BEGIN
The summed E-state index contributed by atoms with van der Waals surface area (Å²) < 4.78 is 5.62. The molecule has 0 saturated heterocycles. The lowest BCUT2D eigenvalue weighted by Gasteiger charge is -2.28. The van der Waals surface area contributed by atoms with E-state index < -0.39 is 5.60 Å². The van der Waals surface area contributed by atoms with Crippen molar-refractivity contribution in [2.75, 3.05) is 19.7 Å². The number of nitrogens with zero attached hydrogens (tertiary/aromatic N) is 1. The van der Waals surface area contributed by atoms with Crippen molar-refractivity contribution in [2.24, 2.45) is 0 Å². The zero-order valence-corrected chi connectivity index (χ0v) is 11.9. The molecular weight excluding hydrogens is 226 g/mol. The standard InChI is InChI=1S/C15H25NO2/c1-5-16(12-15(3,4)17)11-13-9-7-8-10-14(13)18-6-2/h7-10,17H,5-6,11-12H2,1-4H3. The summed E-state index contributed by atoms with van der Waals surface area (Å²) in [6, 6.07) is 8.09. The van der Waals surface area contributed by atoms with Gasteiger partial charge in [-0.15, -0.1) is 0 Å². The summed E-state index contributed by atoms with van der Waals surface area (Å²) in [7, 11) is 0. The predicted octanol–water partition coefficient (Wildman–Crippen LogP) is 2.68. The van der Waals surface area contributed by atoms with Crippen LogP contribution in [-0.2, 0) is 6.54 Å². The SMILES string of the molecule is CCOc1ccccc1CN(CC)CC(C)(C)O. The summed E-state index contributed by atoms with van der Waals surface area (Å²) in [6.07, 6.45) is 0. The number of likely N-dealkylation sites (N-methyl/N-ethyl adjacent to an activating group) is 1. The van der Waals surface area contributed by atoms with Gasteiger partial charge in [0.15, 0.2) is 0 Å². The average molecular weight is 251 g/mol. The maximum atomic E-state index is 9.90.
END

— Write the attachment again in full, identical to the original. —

The summed E-state index contributed by atoms with van der Waals surface area (Å²) < 4.78 is 5.62. The molecule has 0 saturated heterocycles. The lowest BCUT2D eigenvalue weighted by Gasteiger charge is -2.28. The van der Waals surface area contributed by atoms with E-state index < -0.39 is 5.60 Å². The van der Waals surface area contributed by atoms with Crippen molar-refractivity contribution in [2.75, 3.05) is 19.7 Å². The number of nitrogens with zero attached hydrogens (tertiary/aromatic N) is 1. The van der Waals surface area contributed by atoms with Crippen molar-refractivity contribution in [2.24, 2.45) is 0 Å². The zero-order valence-corrected chi connectivity index (χ0v) is 11.9. The molecular weight excluding hydrogens is 226 g/mol. The standard InChI is InChI=1S/C15H25NO2/c1-5-16(12-15(3,4)17)11-13-9-7-8-10-14(13)18-6-2/h7-10,17H,5-6,11-12H2,1-4H3. The summed E-state index contributed by atoms with van der Waals surface area (Å²) in [6, 6.07) is 8.09. The van der Waals surface area contributed by atoms with Gasteiger partial charge in [-0.15, -0.1) is 0 Å². The summed E-state index contributed by atoms with van der Waals surface area (Å²) in [7, 11) is 0. The predicted octanol–water partition coefficient (Wildman–Crippen LogP) is 2.68. The van der Waals surface area contributed by atoms with Crippen LogP contribution in [-0.2, 0) is 6.54 Å². The SMILES string of the molecule is CCOc1ccccc1CN(CC)CC(C)(C)O. The summed E-state index contributed by atoms with van der Waals surface area (Å²) in [6.07, 6.45) is 0. The number of likely N-dealkylation sites (N-methyl/N-ethyl adjacent to an activating group) is 1. The van der Waals surface area contributed by atoms with Gasteiger partial charge in [0.15, 0.2) is 0 Å². The average molecular weight is 251 g/mol. The maximum atomic E-state index is 9.90.